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Kidney Week

Abstract: TH-PO098

Admission Plasma Uromodulin and the Risk of AKI in Hospitalized Patients with Cirrhosis

Session Information

Category: Acute Kidney Injury

  • 102 AKI: Clinical, Outcomes, and Trials

Authors

  • Patidar, Kavish Rohit, Indiana University School of Medicine, Indianapolis, Indiana, United States
  • Garimella, Pranav S., University of California San Diego, San Diego, California, United States
  • Macedo, Etienne, University of California San Diego, San Diego, California, United States
  • El-Achkar, Tarek M., Indiana University, Indianapolis, Indiana, United States
Background

Acute kidney injury (AKI) is a common complication in patients hospitalized with decompensated cirrhosis. Current methods for identifying patients at risk for AKI are suboptimal. Uromodulin, a protein uniquely produced by the kidney and released both in the urine and circulation, has been shown to regulate AKI and is linked to tubular reserve. Although low levels of urine uromodulin are associated with an increased risk of AKI after cardiac surgery, it is unclear whether circulating uromodulin can stratify the risk of AKI, particularly in a susceptible population such as patients with cirrhosis.

Methods

Patients admitted with cirrhosis were monitored for subsequent hospital-acquired AKI (defined by a rise in serum creatinine more than 0.3mg/dL within 48 hours or 1.5 fold increase compared to baseline). Plasma levels of uromodulin were measured at the time of hospital admission. Multivariable logistic regression adjusted for significant clinical variables was used to evaluate the associations between admission uromodulin and odds of developing AKI.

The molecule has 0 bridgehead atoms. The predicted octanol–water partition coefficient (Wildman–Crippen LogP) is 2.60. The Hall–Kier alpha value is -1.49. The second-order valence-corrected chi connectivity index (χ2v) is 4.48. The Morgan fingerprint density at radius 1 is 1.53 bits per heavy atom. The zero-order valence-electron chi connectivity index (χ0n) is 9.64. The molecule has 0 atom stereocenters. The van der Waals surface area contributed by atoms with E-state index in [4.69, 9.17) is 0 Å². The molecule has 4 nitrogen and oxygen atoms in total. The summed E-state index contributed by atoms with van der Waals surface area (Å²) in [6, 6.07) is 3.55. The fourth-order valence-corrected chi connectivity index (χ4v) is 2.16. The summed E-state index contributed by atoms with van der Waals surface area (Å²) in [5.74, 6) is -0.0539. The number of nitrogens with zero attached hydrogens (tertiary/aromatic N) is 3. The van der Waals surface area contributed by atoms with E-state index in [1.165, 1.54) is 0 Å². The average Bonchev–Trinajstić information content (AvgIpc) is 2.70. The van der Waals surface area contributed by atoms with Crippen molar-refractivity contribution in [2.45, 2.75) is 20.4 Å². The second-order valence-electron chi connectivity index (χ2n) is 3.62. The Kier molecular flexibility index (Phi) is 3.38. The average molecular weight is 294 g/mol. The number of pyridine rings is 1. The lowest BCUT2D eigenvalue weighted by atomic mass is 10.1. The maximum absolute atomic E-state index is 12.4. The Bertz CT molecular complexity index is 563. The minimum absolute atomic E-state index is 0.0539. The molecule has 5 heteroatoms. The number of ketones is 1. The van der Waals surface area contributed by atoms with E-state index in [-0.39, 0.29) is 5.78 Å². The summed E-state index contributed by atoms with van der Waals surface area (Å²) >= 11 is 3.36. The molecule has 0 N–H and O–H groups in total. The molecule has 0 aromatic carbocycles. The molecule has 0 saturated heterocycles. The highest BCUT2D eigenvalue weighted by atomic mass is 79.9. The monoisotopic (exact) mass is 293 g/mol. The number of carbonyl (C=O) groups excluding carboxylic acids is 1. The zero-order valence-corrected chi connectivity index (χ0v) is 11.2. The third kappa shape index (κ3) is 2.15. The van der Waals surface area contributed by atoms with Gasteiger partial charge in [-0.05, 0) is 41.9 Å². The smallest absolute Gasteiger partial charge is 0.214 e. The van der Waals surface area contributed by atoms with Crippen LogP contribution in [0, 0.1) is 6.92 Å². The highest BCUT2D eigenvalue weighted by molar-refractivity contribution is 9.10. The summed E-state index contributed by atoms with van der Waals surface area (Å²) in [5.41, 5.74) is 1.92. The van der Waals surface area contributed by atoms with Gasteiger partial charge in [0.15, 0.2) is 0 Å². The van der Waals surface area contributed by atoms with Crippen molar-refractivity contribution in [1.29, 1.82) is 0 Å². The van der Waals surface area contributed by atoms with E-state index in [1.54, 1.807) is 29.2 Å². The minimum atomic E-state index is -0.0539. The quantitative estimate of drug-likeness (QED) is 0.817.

Results

98 patients [mean age 54 years, Model for Endstage Liver Disease Sodium score (MELD-Na) 19, and baseline creatinine of 0.95 mg/dl] were included, of which 13% (n=13) developed AKI. Median uromodulin levels were significantly lower in patients who developed AKI compared to patients who did not (9.30 vs. 13.35 ng/mL, p=0.02). After adjusting for age, sex, diabetes, hypertension, albumin, and MELD-Na score (which includes kidney function) as co-variates, uromodulin was independently associated with AKI [OR of 1.19 (95% CI 1.02, 1.37; p=0.02)].

Conclusion

Lower uromodulin levels on admission are associated with increased odds of subsequent AKI in hospitalized patients with cirrhosis.To our knowledge, this is the first study linking plasma uromodulin with AKI development, albeit in a unique population of patients with cirrhosis.
If validated in larger studies, the measurement of circulating uromodulin on admission could enhance our clinical decision making for risk assessment of AKI in patients with liver disease.

Funding

  • NIDDK Support